Turf 101: Why does a November application of fertilizer work?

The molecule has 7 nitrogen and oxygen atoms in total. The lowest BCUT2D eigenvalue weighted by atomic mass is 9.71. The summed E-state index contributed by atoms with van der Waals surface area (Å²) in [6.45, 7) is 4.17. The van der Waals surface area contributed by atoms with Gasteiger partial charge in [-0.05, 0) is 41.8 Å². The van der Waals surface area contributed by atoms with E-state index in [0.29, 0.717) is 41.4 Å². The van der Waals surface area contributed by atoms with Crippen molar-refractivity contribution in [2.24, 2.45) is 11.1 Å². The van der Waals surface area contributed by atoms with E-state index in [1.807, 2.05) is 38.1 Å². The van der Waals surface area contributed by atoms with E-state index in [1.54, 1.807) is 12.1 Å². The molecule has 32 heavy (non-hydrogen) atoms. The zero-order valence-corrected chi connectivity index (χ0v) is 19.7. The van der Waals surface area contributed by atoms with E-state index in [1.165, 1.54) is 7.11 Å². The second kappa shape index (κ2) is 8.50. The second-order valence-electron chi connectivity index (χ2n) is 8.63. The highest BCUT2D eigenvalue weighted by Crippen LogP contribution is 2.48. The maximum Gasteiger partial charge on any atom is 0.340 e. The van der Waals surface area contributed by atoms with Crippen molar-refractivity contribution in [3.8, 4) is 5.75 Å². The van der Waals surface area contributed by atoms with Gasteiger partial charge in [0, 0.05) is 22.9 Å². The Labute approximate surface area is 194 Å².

Nitrogen stimulates increased photosynthesis and the extra energy derived from this goes directly into growth, respiration to maintain the plant (similar to humans), or into storage. In early November, the temperature is still adequate for photosynthesis, but cool enough to minimize respiration demands and too cold for significant growth. Therefore, most of the extra energy derived from a November application of nitrogen is stored by the plant and not used for any type of growth (including root growth) until the following spring. Next spring, these storage products are used in green-up of the plant and more importantly, for root growth. According to some of our earlier research, it is important for the plant to take up the nitrogen quickly in the fall and store the energy for maximum root growth next spring with a minimum of shoot growth. Though one might think that nitrogen applied early next spring would do the equivalent as November-applied nitrogen, just the opposite occurs and shoot growth is stimulated dramatically with early spring-applied nitrogen. A spring application of nitrogen will never compensate for a missed application in November.


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